America's nurses, an estimated 2 million strong, have little formal preparation for the field of environmental health, though they're often the first health-care providers people look to for information on environmental exposure to potential hazards, including in the workplace. This report from an Institute of Medicine committee explores the impact that environmental hazards have on the health of individuals and communities and proposes specific strategies for preparing nurses to address them.
Pope, A., Snyder, M. and Mood, L., eds., 1995, Nursing, Health and the Environment: Strengthening the Relationship to Improve the Public's Health: Washington, National Academy Press, 288pp
Naturally Dangerous: Surprising Facts About Food, Health, and the Environment
Full of surprising anecdotes, curious facts and historical oddities, this book explores a wide range of topics concerning the health and safety of natural and artificial foods and connects observations from our everyday lives to the scientific principles that explain them. You will find information about organic produce, irradiated foods, trans fat and fat substitutes, natural herbs, designer drugs, smallpox, Mad Cow Disease, Prions, Anthrax, cancer, DNA testing, global warming, acid rain, aphrodisiacs, pheromones, and much more. The author has avoided scientific jargon and mathematics to make this book accessible and interesting to both general readers and scientists alike.
Collman, J.P., 2001, Naturally Dangerous: Surprising Facts About Food, Health, and the Environment: University Science Books, 194pp
Cradle to Cradle: Remaking the Way We Make Things
Waste Equals Food: Guided by this principle, McDonough and Braungart explain how products can be designed from the outset so that, after their useful lives, they will provide nourishment for something new. They can be conceived as "biological nutrients" that will easily reenter the water or soil without depositing synthetic materials and toxins. Or they can be "technical nutrients" that will continually circulate as pure and valuable materials within closed-loop industrial cycles, rather than being "recycled"—really downcycled—into low-grade materials and uses. Drawing on their experiences in (re) designing everything from carpeting to corporate campuses, McDonough and Braungart make an exciting and viable case for putting eco-effectiveness into practice. and show how anyone involved with making anything can begin to do so as well.
Braungart, M., McDonough, W., 2002, Cradle to Cradle: Remaking the Way We Make Things: New York, North Point Press, 193pp
Our Stolen Future: Are We Threatening Our Own Fertility, Intelligence, and Survival?
Written by two leading environmental scientists and an award-winning environmental journalist, Our Stolen Future gives a gripping account that traces birth defects, sexual abnormalities, and reproductive failures in wildlife to their source—synthetic chemicals that mimic natural hormones, upsetting normal reproductive and developmental processes. By threatening the fundamental process that perpetuates survival, these chemicals may be invisibly undermining the human race.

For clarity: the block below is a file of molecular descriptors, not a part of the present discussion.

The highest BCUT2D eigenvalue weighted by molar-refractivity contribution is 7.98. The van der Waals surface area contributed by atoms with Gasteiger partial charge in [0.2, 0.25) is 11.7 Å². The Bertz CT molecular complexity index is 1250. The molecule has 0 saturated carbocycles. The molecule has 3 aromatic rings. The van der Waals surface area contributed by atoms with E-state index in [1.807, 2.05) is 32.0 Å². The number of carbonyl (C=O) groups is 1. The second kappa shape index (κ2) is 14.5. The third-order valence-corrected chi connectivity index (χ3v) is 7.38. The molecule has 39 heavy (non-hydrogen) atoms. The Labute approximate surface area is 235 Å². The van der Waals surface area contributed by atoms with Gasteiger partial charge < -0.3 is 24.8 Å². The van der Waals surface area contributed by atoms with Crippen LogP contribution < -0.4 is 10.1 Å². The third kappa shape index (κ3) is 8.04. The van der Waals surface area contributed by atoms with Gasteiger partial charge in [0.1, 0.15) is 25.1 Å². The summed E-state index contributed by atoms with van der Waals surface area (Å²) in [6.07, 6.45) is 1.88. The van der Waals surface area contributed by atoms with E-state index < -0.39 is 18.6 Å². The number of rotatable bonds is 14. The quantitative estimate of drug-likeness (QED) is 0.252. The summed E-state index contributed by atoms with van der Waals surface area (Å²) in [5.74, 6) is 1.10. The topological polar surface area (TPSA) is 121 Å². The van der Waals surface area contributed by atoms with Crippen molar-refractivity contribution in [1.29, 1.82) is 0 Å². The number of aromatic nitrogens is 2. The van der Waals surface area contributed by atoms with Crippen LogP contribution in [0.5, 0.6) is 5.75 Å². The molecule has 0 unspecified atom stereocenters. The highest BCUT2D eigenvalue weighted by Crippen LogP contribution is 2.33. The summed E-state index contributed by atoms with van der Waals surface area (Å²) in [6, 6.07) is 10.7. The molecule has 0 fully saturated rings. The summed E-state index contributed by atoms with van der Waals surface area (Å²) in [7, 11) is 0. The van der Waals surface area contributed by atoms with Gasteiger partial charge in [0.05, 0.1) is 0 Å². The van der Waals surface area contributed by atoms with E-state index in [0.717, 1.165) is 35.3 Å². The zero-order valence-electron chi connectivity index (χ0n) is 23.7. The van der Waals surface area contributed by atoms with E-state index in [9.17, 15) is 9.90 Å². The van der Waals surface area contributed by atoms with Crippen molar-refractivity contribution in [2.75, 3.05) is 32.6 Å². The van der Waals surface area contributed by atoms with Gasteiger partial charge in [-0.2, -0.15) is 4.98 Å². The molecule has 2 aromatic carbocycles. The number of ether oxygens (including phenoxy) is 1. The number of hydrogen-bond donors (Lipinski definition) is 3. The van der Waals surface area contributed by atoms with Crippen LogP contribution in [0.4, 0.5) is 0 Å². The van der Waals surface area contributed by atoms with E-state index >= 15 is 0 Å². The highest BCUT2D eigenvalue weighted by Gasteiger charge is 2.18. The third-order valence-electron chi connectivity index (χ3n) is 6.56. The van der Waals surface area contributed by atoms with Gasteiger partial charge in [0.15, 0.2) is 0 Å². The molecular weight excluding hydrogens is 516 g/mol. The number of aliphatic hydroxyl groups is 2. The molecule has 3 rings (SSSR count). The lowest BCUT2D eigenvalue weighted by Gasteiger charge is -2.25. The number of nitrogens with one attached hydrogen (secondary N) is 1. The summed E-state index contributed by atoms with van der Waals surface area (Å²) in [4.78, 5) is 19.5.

Colborn, T., Dumanoski, D., and Myers, J.P., 1996, Our Stolen Future: New York, Penguin Books, 316 pp
Environmentalism Unbound: Exploring New Pathways for Change
This book proposes a new strategy for social and environmental change that involves reframing and linking the movements for environmental justice and pollution prevention. According to Gottlieb, the environmental movement's narrow conception of environment has isolated it from vital issues of everyday life, such as workplace safety, healthy communities, and food security, that are often viewed separately as industrial, community, or agricultural concerns. This fragmented approach prevents and awareness of how these issues are also environmental issues.
Gottlieb, R., 2001, Environmentalism Unbound: Exploring New Pathways for Change: Cambridge, MIT Press, 396pp
Having Faith: An Ecologist's Journey to Motherhood
This month-by month story of the author's pregnancy and childbirth weaves into its telling new discoveries about genetics, the intricate unfolding of embryonic organs, the architecture of the fetal brain, and the astonishing transformation of the mother's body as it prepares to nourish and protect the new life. At the same time, Steingraber reveals the alarming extent to which environmental hazards—from the industrial poisons found in amniotic fluid to the toxic contamination of breast milk—now threaten each crucial stage of infant development. Never before have the environmental dangers to conception, pregnancy and to the continuation of healthy human generations been described with such clarity and urgency.
Steingraber, S., 2001, Having Faith: An Ecologist's Journey to Motherhood: Cambridge, Perseus Publishing, 342 pp
Environmental Health and Nursing Practice
This is the first book for nurses on how the environment affects nursing practice. Nurses should be concerned with environmental issues for two reasons: many diseases (such as asthma and lead poisoning) are caused by exposures to toxins in the environment, and hospitals themselves are sources of pollutants through release of mercury and dioxin. This book includes information on basic environmental health principles and common environmental health hazards. It offers a patient assessment tool for exposure to these hazards and strategies for "greener" use of hospital resources.
Sattler, B. and Lipscomb, J., eds., 2003, Environmental Health and Nursing Practice: New York, Springer Publishing, 380 pp
Risk: A Practical Guide for Deciding What's Really Safe and What's Really Dangerous in the World Around You